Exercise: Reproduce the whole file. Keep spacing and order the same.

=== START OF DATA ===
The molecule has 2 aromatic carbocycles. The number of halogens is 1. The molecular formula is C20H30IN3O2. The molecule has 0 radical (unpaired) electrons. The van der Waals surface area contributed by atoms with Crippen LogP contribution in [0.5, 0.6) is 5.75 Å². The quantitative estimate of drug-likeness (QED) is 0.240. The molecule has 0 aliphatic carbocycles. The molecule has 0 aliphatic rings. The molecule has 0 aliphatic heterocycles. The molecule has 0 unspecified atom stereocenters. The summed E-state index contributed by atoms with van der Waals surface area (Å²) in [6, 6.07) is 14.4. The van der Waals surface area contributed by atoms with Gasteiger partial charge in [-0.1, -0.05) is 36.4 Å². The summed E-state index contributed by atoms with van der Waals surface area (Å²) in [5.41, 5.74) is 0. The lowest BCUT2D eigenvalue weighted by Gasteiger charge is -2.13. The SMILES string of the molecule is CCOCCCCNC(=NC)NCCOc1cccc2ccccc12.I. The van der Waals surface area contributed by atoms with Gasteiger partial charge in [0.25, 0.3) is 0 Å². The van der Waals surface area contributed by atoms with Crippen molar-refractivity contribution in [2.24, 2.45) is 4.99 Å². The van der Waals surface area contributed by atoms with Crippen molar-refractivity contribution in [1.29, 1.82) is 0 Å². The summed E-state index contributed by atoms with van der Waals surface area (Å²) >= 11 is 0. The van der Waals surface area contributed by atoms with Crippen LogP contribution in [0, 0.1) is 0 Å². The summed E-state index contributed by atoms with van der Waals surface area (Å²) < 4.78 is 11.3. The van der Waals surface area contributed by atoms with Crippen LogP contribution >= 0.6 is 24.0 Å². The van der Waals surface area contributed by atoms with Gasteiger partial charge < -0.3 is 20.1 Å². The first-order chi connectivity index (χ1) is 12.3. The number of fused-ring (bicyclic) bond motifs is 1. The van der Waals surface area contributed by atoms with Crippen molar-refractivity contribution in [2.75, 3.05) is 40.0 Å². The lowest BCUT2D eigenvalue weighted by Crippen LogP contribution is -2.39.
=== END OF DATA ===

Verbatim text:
The molecule has 2 aromatic carbocycles. The number of halogens is 1. The molecular formula is C20H30IN3O2. The molecule has 0 radical (unpaired) electrons. The van der Waals surface area contributed by atoms with Crippen LogP contribution in [0.5, 0.6) is 5.75 Å². The quantitative estimate of drug-likeness (QED) is 0.240. The molecule has 0 aliphatic carbocycles. The molecule has 0 aliphatic rings. The molecule has 0 aliphatic heterocycles. The molecule has 0 unspecified atom stereocenters. The summed E-state index contributed by atoms with van der Waals surface area (Å²) in [6, 6.07) is 14.4. The van der Waals surface area contributed by atoms with Gasteiger partial charge in [-0.1, -0.05) is 36.4 Å². The summed E-state index contributed by atoms with van der Waals surface area (Å²) in [5.41, 5.74) is 0. The lowest BCUT2D eigenvalue weighted by Gasteiger charge is -2.13. The SMILES string of the molecule is CCOCCCCNC(=NC)NCCOc1cccc2ccccc12.I. The van der Waals surface area contributed by atoms with Gasteiger partial charge in [0.25, 0.3) is 0 Å². The van der Waals surface area contributed by atoms with Crippen molar-refractivity contribution in [2.24, 2.45) is 4.99 Å². The van der Waals surface area contributed by atoms with Crippen molar-refractivity contribution in [1.29, 1.82) is 0 Å². The summed E-state index contributed by atoms with van der Waals surface area (Å²) >= 11 is 0. The van der Waals surface area contributed by atoms with Crippen LogP contribution in [0, 0.1) is 0 Å². The summed E-state index contributed by atoms with van der Waals surface area (Å²) < 4.78 is 11.3. The van der Waals surface area contributed by atoms with Crippen LogP contribution >= 0.6 is 24.0 Å². The van der Waals surface area contributed by atoms with Gasteiger partial charge < -0.3 is 20.1 Å². The first-order chi connectivity index (χ1) is 12.3. The number of fused-ring (bicyclic) bond motifs is 1. The van der Waals surface area contributed by atoms with Crippen molar-refractivity contribution in [2.75, 3.05) is 40.0 Å². The lowest BCUT2D eigenvalue weighted by Crippen LogP contribution is -2.39.